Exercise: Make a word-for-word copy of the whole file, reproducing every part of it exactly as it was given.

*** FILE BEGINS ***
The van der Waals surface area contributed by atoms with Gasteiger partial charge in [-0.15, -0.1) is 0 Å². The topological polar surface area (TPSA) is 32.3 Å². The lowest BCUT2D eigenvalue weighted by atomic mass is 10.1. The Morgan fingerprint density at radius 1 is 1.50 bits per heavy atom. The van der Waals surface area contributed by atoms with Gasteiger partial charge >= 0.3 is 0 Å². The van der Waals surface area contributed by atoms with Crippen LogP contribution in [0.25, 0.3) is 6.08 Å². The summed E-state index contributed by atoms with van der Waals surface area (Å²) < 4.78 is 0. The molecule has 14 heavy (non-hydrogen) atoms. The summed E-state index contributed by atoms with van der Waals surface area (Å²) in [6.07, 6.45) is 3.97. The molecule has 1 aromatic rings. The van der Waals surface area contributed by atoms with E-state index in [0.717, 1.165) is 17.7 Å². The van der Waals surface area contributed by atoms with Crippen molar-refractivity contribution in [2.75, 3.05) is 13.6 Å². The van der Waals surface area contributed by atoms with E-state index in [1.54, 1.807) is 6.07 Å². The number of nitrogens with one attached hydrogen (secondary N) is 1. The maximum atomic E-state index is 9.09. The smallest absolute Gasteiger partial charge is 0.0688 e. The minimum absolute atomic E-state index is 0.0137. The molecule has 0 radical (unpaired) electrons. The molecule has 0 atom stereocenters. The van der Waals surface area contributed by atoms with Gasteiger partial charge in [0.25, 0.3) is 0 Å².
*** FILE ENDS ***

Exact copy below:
The van der Waals surface area contributed by atoms with Gasteiger partial charge in [-0.15, -0.1) is 0 Å². The topological polar surface area (TPSA) is 32.3 Å². The lowest BCUT2D eigenvalue weighted by atomic mass is 10.1. The Morgan fingerprint density at radius 1 is 1.50 bits per heavy atom. The van der Waals surface area contributed by atoms with Gasteiger partial charge >= 0.3 is 0 Å². The van der Waals surface area contributed by atoms with Crippen LogP contribution in [0.25, 0.3) is 6.08 Å². The summed E-state index contributed by atoms with van der Waals surface area (Å²) < 4.78 is 0. The molecule has 14 heavy (non-hydrogen) atoms. The summed E-state index contributed by atoms with van der Waals surface area (Å²) in [6.07, 6.45) is 3.97. The molecule has 1 aromatic rings. The van der Waals surface area contributed by atoms with E-state index in [0.717, 1.165) is 17.7 Å². The van der Waals surface area contributed by atoms with Crippen molar-refractivity contribution in [2.75, 3.05) is 13.6 Å². The van der Waals surface area contributed by atoms with E-state index in [1.54, 1.807) is 6.07 Å². The number of nitrogens with one attached hydrogen (secondary N) is 1. The maximum atomic E-state index is 9.09. The smallest absolute Gasteiger partial charge is 0.0688 e. The minimum absolute atomic E-state index is 0.0137. The molecule has 0 radical (unpaired) electrons. The molecule has 0 atom stereocenters. The van der Waals surface area contributed by atoms with Gasteiger partial charge in [0.25, 0.3) is 0 Å².